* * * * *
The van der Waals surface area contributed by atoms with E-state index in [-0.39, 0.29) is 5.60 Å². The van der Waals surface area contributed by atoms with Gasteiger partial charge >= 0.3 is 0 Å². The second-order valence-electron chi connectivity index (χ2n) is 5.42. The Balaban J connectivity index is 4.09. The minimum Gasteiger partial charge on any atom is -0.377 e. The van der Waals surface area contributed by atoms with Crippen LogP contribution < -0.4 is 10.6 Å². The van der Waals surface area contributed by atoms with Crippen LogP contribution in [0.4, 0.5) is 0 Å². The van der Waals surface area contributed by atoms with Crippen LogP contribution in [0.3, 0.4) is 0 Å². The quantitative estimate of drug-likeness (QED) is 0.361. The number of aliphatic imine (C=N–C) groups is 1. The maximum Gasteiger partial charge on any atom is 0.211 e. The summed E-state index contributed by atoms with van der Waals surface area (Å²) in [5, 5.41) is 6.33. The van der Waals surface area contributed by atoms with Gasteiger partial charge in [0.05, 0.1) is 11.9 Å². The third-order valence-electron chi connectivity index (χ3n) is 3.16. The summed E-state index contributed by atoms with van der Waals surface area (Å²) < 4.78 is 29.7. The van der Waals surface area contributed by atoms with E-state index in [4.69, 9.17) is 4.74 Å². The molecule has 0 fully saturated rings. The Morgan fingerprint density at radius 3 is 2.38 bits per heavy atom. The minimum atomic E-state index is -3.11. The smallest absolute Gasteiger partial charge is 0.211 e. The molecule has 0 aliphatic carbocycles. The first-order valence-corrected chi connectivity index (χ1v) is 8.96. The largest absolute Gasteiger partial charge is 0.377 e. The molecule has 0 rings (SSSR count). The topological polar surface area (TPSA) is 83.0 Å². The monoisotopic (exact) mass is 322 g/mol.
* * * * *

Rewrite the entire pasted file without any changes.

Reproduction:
The van der Waals surface area contributed by atoms with E-state index in [-0.39, 0.29) is 5.60 Å². The van der Waals surface area contributed by atoms with Gasteiger partial charge >= 0.3 is 0 Å². The second-order valence-electron chi connectivity index (χ2n) is 5.42. The Balaban J connectivity index is 4.09. The minimum Gasteiger partial charge on any atom is -0.377 e. The van der Waals surface area contributed by atoms with Crippen LogP contribution < -0.4 is 10.6 Å². The van der Waals surface area contributed by atoms with Crippen LogP contribution in [0.4, 0.5) is 0 Å². The van der Waals surface area contributed by atoms with Crippen LogP contribution in [0.3, 0.4) is 0 Å². The quantitative estimate of drug-likeness (QED) is 0.361. The number of aliphatic imine (C=N–C) groups is 1. The maximum Gasteiger partial charge on any atom is 0.211 e. The summed E-state index contributed by atoms with van der Waals surface area (Å²) in [5, 5.41) is 6.33. The van der Waals surface area contributed by atoms with Gasteiger partial charge in [0.05, 0.1) is 11.9 Å². The third-order valence-electron chi connectivity index (χ3n) is 3.16. The summed E-state index contributed by atoms with van der Waals surface area (Å²) < 4.78 is 29.7. The van der Waals surface area contributed by atoms with E-state index in [4.69, 9.17) is 4.74 Å². The molecule has 0 fully saturated rings. The Morgan fingerprint density at radius 3 is 2.38 bits per heavy atom. The minimum atomic E-state index is -3.11. The smallest absolute Gasteiger partial charge is 0.211 e. The molecule has 0 aliphatic carbocycles. The first-order valence-corrected chi connectivity index (χ1v) is 8.96. The largest absolute Gasteiger partial charge is 0.377 e. The molecule has 0 rings (SSSR count). The topological polar surface area (TPSA) is 83.0 Å². The monoisotopic (exact) mass is 322 g/mol.